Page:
PessaryPam Mon 25-Feb-13 10:22:31

OP don't give up your career, and demand an au pair of some kind of mothers helper.

Pilgit Mon 25-Feb-13 10:55:24

I am deeply shocked he wouldn't come home when you were going to be hospitalised! That shows utter contempt for you and your DC. There is no job that cannot be left where there is a family emergency. If he is a consultant there will be a whole team that could pick up in his absence. I say this from experience of working in a 'high powered' job and knowing a lot of consultants. A client appoints the firm of consultants and if something like this happens the consultancy would pick it up. Indeed most that I know of profess to be extremely family friendly. Perhaps you should watch the Devils Advocate with him again and tell him that this is what he has turned into....

I am gobsmacked that he cannot see that the women he married isn't going to magically change upon the production of children! Of course there are some women who are incredibly career motivated that gladly change to being a SAHM, but in my experience that is not normal - career before children - will definately need to work after and may choose to go part time and take a career hit as this is a normal compromise to make (why it is virtually always the women is an entire different thread!), but why they expect that desire to magically disappear at the onset of motherhood when it doesn't for them at the onset of fatherhood is astonishing. He's being a thoughtless twunt. Really don't know what the answer is though!

SarkyPants Mon 25-Feb-13 11:21:37

I think Annie is spot on when she says "he doesn't see his family as his responsibility beyond providing a salary".

this is the route of your problme IMO sad

Cherriesarelovely Mon 25-Feb-13 11:26:27

YANBU. I feel stressed just reading that post, and a bit lazy too, especially the bit about you having pneumonia!!!! Crumbs, that is dreadful.

Your DH is not behaving as though you are partners at all, he is just doing what he wants and, it seems, doing the fun bits of parenting. I really feel for you.

steppemum Mon 25-Feb-13 11:53:18

I can see both sides to this. Someone up thread said he sees a problem and a solution and he doesn't get how you are feeling.

I think it is easy to think if it as 'my job your job' from man's POV, because they don't always get either the emotional exhaustion of being the parent on demand 24/7 or the stress of being dependent on the dh salary, and the trapped feeling.

When I read these threads, I think it is too easy to write off the relationship and the man, when maybe he just needs a wake up call.

How about when he comes home, (eg Friday night) tell him you will be out at 9am sat to the gym and then having lunch with xx. You will be home at 4. That will give him child care for a day and you a day off. Then rent the Devil's Advocate and watch it together and ask him if he remembers.

Then sit down and talk. Tell him how it makes you feel, how you both never made a plan for this, and now you need to now because it isn't working.

I agree the pneumonia thing is dreadful, but I know that it isn't that simple. For example I broke my ankle and had to have it pinned. I couldn't move at home and 4 days later dh had t go away for a week. (3 small children) He really couldn't change it or cancel it. Sometimes jobs are like that. The world rallied round and we coped. Difference was that he was really concerned, and we sat down and talked about how it was going to work.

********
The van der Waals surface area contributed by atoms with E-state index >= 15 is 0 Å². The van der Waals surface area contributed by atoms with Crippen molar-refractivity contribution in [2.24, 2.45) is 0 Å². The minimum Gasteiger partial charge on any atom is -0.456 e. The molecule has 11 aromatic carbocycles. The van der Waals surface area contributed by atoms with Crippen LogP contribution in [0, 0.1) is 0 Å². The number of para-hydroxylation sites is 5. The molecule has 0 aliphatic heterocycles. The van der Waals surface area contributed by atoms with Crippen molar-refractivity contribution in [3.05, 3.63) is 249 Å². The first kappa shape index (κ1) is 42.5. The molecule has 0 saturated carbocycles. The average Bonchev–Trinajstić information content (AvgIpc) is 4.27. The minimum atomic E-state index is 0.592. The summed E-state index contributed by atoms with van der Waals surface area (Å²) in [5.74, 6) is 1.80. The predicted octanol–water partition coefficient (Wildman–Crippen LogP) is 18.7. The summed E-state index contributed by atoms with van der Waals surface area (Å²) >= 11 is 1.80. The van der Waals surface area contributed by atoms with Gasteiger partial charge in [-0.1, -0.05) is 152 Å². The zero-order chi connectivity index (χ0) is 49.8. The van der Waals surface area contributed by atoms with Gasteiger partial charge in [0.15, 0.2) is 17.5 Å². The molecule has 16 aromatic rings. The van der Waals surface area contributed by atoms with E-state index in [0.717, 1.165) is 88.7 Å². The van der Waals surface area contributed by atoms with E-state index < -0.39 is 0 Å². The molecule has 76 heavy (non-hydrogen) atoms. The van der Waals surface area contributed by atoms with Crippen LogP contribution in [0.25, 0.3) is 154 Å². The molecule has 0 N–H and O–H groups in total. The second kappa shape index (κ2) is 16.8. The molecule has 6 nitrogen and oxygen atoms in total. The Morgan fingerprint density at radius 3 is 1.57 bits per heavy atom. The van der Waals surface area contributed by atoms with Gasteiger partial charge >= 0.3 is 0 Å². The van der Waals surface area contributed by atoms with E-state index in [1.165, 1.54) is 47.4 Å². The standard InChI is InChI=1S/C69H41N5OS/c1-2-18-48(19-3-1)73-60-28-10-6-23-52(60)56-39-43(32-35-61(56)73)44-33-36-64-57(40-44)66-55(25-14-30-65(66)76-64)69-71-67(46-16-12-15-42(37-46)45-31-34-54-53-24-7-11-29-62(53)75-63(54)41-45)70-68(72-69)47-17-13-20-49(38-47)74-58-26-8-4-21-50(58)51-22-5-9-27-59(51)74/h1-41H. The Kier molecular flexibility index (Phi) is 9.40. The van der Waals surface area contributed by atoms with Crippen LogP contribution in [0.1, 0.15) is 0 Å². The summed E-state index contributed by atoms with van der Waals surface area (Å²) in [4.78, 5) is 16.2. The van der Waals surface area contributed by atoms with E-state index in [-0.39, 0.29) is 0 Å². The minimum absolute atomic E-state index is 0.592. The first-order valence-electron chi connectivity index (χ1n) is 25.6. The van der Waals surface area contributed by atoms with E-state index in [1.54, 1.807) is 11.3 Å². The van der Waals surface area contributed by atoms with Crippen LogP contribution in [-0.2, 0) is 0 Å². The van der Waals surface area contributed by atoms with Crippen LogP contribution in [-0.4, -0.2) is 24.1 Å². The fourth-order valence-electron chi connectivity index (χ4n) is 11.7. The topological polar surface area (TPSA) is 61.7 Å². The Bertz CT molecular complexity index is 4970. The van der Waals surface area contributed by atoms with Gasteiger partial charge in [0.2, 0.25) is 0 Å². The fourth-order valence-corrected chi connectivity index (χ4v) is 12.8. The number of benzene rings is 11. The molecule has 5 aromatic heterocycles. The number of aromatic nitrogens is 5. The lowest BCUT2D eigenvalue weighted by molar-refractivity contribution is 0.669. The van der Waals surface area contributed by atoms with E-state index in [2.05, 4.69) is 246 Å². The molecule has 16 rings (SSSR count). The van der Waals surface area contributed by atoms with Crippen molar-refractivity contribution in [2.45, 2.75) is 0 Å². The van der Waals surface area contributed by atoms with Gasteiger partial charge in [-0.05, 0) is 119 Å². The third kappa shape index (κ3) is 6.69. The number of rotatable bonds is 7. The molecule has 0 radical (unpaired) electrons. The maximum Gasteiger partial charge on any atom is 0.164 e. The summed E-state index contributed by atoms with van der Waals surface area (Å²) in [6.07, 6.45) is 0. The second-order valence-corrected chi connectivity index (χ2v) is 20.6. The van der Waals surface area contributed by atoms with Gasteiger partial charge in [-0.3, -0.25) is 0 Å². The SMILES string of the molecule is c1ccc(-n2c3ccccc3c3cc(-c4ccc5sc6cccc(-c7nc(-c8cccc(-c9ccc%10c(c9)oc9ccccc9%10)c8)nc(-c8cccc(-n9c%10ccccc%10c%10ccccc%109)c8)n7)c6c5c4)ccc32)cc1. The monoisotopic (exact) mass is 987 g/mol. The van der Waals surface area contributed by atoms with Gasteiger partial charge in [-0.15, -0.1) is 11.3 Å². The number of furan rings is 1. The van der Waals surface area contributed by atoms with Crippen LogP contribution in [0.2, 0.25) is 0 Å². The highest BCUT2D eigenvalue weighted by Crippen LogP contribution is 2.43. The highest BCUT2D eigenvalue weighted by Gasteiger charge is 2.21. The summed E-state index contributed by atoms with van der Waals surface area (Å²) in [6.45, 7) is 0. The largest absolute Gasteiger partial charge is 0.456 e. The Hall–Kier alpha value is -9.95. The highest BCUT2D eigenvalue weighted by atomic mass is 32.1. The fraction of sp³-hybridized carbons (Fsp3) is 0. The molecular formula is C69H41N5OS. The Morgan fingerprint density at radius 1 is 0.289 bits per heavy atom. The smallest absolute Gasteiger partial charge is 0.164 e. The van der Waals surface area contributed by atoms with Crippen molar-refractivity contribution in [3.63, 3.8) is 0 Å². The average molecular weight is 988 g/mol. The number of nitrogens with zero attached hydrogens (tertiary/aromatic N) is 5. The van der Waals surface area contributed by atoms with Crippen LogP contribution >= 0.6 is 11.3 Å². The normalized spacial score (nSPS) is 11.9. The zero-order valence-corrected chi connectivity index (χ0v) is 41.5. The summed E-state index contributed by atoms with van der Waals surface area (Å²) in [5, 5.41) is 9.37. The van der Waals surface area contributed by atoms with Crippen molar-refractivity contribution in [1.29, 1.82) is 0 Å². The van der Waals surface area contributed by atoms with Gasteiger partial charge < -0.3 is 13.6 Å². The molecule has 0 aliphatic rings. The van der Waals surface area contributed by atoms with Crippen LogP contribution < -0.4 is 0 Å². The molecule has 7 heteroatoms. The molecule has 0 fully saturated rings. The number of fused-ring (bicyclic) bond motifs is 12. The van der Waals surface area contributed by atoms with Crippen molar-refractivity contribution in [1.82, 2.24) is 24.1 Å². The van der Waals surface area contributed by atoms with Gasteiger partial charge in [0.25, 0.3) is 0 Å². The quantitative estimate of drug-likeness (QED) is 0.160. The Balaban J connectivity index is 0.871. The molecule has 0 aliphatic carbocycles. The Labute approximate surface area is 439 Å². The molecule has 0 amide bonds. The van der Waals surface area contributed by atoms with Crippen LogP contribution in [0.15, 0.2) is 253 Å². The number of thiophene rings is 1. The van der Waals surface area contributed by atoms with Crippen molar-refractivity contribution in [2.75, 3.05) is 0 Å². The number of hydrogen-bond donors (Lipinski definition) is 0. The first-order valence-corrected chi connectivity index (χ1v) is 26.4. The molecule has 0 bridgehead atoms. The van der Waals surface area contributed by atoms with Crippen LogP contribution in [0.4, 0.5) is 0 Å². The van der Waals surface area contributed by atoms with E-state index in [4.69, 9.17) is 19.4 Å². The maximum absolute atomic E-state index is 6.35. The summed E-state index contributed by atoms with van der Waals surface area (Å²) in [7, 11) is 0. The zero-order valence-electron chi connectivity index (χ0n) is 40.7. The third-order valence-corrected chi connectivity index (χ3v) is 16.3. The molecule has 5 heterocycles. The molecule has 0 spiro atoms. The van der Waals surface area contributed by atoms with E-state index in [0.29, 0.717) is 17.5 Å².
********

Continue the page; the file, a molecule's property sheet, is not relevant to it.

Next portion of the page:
PanpiperAtTheGatesOfYawn Mon 25-Feb-13 11:53:32

I was about to post Squinkies post. Rent that video!

Question: who is looking after the kids when you are working/studying?

Also, you shouldn't be in a situation where you are shouting at your boys all the time. 2-6 year olds aren't grateful for anything, at that age they are totally self-centred, and I bet you know this. It definitely is a symptom of your stress and unhappiness (big squashy hug offered here).

If you have money, (and it sounds like you do) you need to use it to make your life easier. And you definitely need to talk to your husband, this situation is untenable. A lot of men respond to definite, concrete plans rather than emotional pleas, so I would recommend if not a flow chart grin, then a series of points that need addressing, followed by options. Not least pointing out that if he gets to go out of the house running, you need space too. He doesn't have to do the marathon - that's his choice, and an interesting one too, to my mind considering how much he is away. How much time does he spend with you and your boys?

Annie it is possible to get into a mindset with work whereby you can't see the wood for the trees, and it doesn't mean you're evil, just that you need to be shocked out of it. 3 years ago DD1 (12mo at the time) was so sick she lost a 1/5 of her body weight. She went to hospital twice (discharged rather than overnight, but still). I was working full-time, DH was doing 4 days a week. I had just gone back after maternity and was firefighting with a junior who massively resented me coming back and was sending emails to my line manager noting my timings, comings and goings, any phone calls I made which weren't work related etc etc (don't know how he found the time to work frankly). I was existing on 4 hours sleep a night. I left the whole thing to my mother and DH to deal with, I only took one day off.